You should be able to see the moons even with a powerful set of binoculars; look for pinpricks in a line through Jupiter, just as Galileo saw. Once you check that box, it’s on to the next challenge: finding the famous Giant Red Spot. You’ll need a more powerful telescope for this, but the secret to finding the Giant Red Spot on Jupiter is to look closely at Jupiter for a giant red spot. How giant is it? Twice-as-large-as-the-Earth giant.

The Eeyore in you is probably wondering what you can do if it rains tonight, or if clouds roll in and settle for a spell. Good news! Starting at 4:30 EDT, Slooh will have a Jupiter livestream, during which astronomers will explain what’s going on up there. The livestream will also feature views from remote telescopes, giving you some pretty wondrous images without the trouble of being in nature or forcing your poor, weary pupils to expand and adjust to the unpleasantness of darkness. If all that is still too much for you, here are the images of Jupiter taken by the Galileo spacecraft. You could also watch this short NASA video about all the footage Hubble has captured over the years of Jupiter and its moons.

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8 Useful Facts About Uranus
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Uranus as seen by the human eye (left) and with colored filters (right).

The first planet to be discovered by telescope, Uranus is the nearest of the two "ice giants" in the solar system. Because we've not visited in over 30 years, much of the planet and its inner workings remain unknown. What scientists do know, however, suggests a mind-blowing world of diamond rain and mysterious moons. Here is what you need to know about Uranus.


Uranus is the seventh planet from the Sun, the fourth largest by size, and ranks seventh by density. (Saturn wins as least-dense.) It has 27 known moons, each named for characters from the works of William Shakespeare and Alexander Pope. It is about 1784 million miles from the Sun (we're 93 million miles away from the Sun, or 1 astronomical unit), and is four times wider than Earth. Planning a trip? Bring a jacket, as the effective temperature of its upper atmosphere is -357°F. One Uranian year last 84 Earth years, which seems pretty long, until you consider one Uranian day, which lasts 42 Earth years. Why?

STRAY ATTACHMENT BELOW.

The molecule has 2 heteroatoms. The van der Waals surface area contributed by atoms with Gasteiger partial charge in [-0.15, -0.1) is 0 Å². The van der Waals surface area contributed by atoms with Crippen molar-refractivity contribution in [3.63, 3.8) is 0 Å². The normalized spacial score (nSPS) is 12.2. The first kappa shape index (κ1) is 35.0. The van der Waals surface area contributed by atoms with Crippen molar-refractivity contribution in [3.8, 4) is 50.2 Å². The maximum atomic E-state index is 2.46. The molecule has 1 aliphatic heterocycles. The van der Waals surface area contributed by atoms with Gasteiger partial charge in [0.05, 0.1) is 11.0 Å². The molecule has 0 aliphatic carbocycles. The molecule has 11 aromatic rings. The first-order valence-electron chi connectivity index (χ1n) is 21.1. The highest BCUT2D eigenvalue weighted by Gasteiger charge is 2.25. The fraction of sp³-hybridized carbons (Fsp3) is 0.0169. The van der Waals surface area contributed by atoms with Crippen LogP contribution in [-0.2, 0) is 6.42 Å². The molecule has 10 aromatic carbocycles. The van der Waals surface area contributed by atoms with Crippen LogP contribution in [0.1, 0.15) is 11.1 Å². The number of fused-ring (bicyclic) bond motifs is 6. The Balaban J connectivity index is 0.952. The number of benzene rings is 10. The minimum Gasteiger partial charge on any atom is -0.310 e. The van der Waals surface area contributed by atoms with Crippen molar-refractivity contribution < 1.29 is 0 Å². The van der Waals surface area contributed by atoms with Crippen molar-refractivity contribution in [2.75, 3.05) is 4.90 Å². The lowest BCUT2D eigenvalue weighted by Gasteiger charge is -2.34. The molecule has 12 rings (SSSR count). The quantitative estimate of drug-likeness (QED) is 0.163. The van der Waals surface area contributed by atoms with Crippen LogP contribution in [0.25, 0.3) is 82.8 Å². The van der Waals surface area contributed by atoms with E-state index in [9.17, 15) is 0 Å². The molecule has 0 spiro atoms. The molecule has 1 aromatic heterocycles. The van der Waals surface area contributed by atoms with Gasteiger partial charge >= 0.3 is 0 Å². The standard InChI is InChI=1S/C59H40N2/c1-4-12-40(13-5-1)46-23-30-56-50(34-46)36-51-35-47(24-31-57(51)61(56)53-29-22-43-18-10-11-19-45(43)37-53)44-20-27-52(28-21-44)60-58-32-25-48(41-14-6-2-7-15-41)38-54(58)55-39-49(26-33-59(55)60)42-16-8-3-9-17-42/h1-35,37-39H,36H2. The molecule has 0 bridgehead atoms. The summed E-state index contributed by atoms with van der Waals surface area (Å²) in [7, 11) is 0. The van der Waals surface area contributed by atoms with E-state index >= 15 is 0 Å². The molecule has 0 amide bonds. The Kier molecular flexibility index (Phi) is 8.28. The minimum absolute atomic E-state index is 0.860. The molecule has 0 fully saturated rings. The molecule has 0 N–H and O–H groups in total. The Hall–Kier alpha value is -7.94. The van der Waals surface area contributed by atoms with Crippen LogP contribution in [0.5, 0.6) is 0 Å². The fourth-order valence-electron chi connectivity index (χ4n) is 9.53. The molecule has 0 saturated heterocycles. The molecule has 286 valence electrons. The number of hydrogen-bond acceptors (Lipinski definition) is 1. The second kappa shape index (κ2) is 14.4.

Most planets, as they orbit the Sun, rotate upright, spinning like tops—some faster, some slower, but top-spinning all the same. Not Uranus! As it circles the Sun, its motion is more like a ball rolling along its orbit. This means that for each hemisphere of the planet to go from day to night, you need to complete half an orbit: 42 Earth years. (Note that this is not the length of a complete rotation, which takes about 17.25 hours.) While nobody knows for sure what caused this 98-degree tilt, the prevailing hypothesis involves a major planetary collision early in its history. And unlike Earth (but like Venus!), it rotates east to west.


You might have noticed that every non-Earth planet in the solar system is named for a Roman deity. (Earth didn't make the cut because when it was named, nobody knew it was a planet. It was just … everything.) There is an exception to the Roman-god rule: Uranus. Moving outward from Earth, Mars is (sometimes) the son of Jupiter, and Jupiter is the son of Saturn. So who is Saturn's father? Good question! In Greek mythology, it is Ouranos, who has no precise equivalent in Roman mythology (Caelus is close), though his name was on occasion Latinized by poets as—you guessed it!—Uranus. So to keep things nice and tidy, Uranus it was when finally naming this newly discovered world. Little did astronomers realize how greatly they would disrupt science classrooms evermore.